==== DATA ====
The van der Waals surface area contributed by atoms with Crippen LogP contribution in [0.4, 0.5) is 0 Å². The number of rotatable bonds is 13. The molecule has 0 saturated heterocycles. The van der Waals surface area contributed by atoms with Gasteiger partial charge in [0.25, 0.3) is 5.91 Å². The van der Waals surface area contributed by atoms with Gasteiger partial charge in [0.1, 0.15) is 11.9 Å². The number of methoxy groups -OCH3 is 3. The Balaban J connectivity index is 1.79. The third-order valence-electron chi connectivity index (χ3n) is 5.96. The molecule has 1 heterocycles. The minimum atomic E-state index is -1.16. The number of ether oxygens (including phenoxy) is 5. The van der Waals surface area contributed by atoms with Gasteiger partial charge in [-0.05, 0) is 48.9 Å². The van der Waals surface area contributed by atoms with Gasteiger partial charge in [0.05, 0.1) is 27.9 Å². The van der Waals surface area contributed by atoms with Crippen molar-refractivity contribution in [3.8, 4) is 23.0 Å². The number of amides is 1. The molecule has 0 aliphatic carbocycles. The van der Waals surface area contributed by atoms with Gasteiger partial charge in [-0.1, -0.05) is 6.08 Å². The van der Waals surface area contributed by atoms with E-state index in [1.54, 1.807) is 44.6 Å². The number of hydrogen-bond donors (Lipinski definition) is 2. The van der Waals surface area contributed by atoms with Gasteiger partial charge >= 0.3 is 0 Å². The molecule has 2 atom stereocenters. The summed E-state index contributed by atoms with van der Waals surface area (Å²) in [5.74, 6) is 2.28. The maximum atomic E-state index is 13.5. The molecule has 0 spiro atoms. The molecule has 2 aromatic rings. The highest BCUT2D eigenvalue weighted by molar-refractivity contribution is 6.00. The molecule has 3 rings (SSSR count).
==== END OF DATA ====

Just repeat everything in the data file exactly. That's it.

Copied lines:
The van der Waals surface area contributed by atoms with Crippen LogP contribution in [0.4, 0.5) is 0 Å². The number of rotatable bonds is 13. The molecule has 0 saturated heterocycles. The van der Waals surface area contributed by atoms with Gasteiger partial charge in [0.25, 0.3) is 5.91 Å². The van der Waals surface area contributed by atoms with Gasteiger partial charge in [0.1, 0.15) is 11.9 Å². The number of methoxy groups -OCH3 is 3. The Balaban J connectivity index is 1.79. The third-order valence-electron chi connectivity index (χ3n) is 5.96. The molecule has 1 heterocycles. The minimum atomic E-state index is -1.16. The number of ether oxygens (including phenoxy) is 5. The van der Waals surface area contributed by atoms with Gasteiger partial charge in [-0.05, 0) is 48.9 Å². The van der Waals surface area contributed by atoms with Gasteiger partial charge in [0.05, 0.1) is 27.9 Å². The van der Waals surface area contributed by atoms with Crippen molar-refractivity contribution in [3.8, 4) is 23.0 Å². The number of amides is 1. The molecule has 0 aliphatic carbocycles. The van der Waals surface area contributed by atoms with Gasteiger partial charge in [-0.1, -0.05) is 6.08 Å². The van der Waals surface area contributed by atoms with E-state index in [1.54, 1.807) is 44.6 Å². The number of hydrogen-bond donors (Lipinski definition) is 2. The van der Waals surface area contributed by atoms with Gasteiger partial charge >= 0.3 is 0 Å². The molecule has 2 atom stereocenters. The summed E-state index contributed by atoms with van der Waals surface area (Å²) in [5.74, 6) is 2.28. The maximum atomic E-state index is 13.5. The molecule has 0 spiro atoms. The molecule has 2 aromatic rings. The highest BCUT2D eigenvalue weighted by molar-refractivity contribution is 6.00. The molecule has 3 rings (SSSR count).